Pre-Purchase (Buyer's) Inspections
This type of inspection is typically performed after a property has been put on the market by a seller but before a potential buyer has taken possession of the property prior to the closing contract. The buyer will sign a contingency agreement with the seller prior to ordering this type of inspection. If a property fails to meet the buyer's expectations as a result of the inspection, then the sale may fall through. In many cases, a Buyer's Inspection will help both the buyer and the seller to identify damage or other problems that may exist with a property so that both parties can either renegotiate the selling price or the seller's responsibilities to repair the property at the seller's expense prior to the final close. Even if the seller has already performed a Seller's Inspection, buyers should still perform their own inspections to prevent "seller's bias" in any shape or form.
Pre-Listing (Seller's) Inspections
This type of inspection is typically performed by a seller before a property is listed or announced for sale. The property owner will perform a Seller's Inspection to determine what damage or other problems exist with a property in order to determine factors such as fair market value, discount values, or any pre-listing expenditure necessary to increase the value and desirability of the property.
Periodic Maintenance Inspections
This type of inspection is performed every two years to assure the health of your family and the safety of your real estate investment. Periodic Maintenance Inspections are necessary to assure the integrity of your structure in-between storms and droughts, to check the building's integrity that may compromised by cracked beams or foundations, to visually inspect for wood-destroying insects, and more. Any of these situations can contribute to decrease home value or pose a physical risk to your family if not identified in time.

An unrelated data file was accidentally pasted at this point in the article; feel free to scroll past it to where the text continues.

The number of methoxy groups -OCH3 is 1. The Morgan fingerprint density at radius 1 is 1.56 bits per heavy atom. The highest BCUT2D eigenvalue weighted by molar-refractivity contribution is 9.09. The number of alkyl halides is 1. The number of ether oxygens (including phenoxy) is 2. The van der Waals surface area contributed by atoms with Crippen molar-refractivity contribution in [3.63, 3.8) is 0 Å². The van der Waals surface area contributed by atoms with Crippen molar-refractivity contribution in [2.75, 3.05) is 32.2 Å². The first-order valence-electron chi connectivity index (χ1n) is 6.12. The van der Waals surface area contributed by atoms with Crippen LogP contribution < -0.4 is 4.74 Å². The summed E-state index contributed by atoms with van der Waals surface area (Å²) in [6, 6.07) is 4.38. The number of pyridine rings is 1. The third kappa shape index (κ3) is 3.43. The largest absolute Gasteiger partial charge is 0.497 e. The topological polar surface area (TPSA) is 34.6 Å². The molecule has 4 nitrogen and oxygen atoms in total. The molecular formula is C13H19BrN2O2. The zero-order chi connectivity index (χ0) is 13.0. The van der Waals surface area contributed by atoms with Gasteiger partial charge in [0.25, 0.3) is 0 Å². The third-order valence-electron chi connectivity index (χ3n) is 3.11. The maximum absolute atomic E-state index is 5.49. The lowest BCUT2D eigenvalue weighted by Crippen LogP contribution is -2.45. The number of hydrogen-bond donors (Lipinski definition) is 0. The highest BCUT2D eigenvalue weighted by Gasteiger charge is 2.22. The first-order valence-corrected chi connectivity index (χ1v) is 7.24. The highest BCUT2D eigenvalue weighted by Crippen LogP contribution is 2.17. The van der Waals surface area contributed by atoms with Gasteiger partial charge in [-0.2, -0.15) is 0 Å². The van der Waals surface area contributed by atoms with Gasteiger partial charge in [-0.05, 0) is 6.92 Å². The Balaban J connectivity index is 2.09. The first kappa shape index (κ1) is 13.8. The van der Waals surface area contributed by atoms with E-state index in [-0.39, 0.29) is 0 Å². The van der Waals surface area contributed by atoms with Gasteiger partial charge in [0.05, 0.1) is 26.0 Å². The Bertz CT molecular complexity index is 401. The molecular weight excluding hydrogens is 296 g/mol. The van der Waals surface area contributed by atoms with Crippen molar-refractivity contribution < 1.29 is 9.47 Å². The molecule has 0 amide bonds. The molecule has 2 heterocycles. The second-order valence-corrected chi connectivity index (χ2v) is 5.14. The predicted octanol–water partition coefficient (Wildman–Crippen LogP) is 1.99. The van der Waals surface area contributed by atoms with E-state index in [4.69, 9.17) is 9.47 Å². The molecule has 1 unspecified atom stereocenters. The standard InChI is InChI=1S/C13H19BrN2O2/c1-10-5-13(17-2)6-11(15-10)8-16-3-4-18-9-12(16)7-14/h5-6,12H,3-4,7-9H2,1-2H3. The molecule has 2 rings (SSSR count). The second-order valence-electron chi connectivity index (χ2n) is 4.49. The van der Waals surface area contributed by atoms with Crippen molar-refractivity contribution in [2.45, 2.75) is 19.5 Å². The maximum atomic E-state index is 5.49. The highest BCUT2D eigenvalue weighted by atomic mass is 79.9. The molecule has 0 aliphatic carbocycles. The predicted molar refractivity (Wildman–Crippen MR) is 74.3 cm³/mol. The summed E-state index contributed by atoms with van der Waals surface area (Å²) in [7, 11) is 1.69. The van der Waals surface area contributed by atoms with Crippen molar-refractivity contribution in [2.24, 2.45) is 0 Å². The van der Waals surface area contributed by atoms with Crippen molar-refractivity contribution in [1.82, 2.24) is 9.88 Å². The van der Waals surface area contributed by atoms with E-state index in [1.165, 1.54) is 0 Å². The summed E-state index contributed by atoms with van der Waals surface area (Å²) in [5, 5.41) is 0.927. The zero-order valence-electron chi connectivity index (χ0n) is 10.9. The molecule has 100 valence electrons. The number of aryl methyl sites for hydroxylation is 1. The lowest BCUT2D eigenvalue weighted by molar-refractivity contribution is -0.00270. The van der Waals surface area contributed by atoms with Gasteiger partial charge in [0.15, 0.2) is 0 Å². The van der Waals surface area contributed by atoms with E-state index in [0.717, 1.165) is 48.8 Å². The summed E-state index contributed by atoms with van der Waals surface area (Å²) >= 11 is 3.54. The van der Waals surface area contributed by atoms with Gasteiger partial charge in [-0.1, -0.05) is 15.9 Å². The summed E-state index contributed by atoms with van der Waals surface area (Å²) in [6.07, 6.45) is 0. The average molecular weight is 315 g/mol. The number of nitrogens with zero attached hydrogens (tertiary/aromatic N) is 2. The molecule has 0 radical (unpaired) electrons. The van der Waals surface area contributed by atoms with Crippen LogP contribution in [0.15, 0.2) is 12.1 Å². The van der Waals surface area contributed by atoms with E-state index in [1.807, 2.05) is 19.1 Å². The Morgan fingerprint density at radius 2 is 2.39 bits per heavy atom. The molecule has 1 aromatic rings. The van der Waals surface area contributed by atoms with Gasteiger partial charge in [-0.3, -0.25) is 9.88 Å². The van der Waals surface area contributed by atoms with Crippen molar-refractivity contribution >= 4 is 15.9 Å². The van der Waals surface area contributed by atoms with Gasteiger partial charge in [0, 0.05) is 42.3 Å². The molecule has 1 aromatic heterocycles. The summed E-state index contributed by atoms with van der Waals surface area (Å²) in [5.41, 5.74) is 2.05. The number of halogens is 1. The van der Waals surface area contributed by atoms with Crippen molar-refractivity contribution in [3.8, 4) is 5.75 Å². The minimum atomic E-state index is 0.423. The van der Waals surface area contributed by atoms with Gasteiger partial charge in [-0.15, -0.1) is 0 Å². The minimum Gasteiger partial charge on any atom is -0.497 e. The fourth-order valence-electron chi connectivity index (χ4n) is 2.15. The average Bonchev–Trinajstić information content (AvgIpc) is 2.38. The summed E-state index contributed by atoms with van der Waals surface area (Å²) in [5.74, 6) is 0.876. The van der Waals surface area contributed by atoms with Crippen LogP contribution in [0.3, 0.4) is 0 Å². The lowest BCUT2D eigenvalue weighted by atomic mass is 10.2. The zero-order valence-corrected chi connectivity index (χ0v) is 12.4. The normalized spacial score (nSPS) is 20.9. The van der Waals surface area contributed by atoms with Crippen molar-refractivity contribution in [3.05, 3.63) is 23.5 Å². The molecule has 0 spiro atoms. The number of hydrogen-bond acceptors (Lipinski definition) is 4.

Rental/Property Management Inspections
If you own rental property, then you already understand the need to assure that your property is in tip-top shape prior to allowing renters to occupy the building. You are also aware of the need to assure that your property has not been damaged before renters vacate the property. A rental/property management inspection is designed to protect you from serious liability that can result from renting or leasing a potentially hazardous property. Additionally, a rental/property management inspection also helps you to protect your assets by identifying damage that may have potentially been caused by occupants.
New Construction (Builder) Inspections
This type of inspection is typically performed immediately after your new home has been built and is considered "ready" for occupancy by the builder and appropriate legal authorities (such as a zoning or code inspector).
This type of inspection is performed prior to the expiration of your home warranty. It is used to take advantage of the features and benefits of your home warranty to assure that necessary repairs guaranteed under your warranty are executed should a damage or problems be discovered.
This type of inspection is most-often used when a homeowner feels that a problem may exist. For example, you may want to engage in an Investigative Inspection after a severe storm, if you experience and odd smell in your home that cannot be identified, or if you notice unusual pest and insect activity. In many cases, Investigative Inspections can help homeowners to catch problems before they become an expensive or irreversible liability.
Radon testing is the only way to know if you and your family are at risk from radon. EPA and the Surgeon General recommend testing all homes below the third floor for radon. Radon inspections are normally performed in conjunction with a pre-purchase home inspection.
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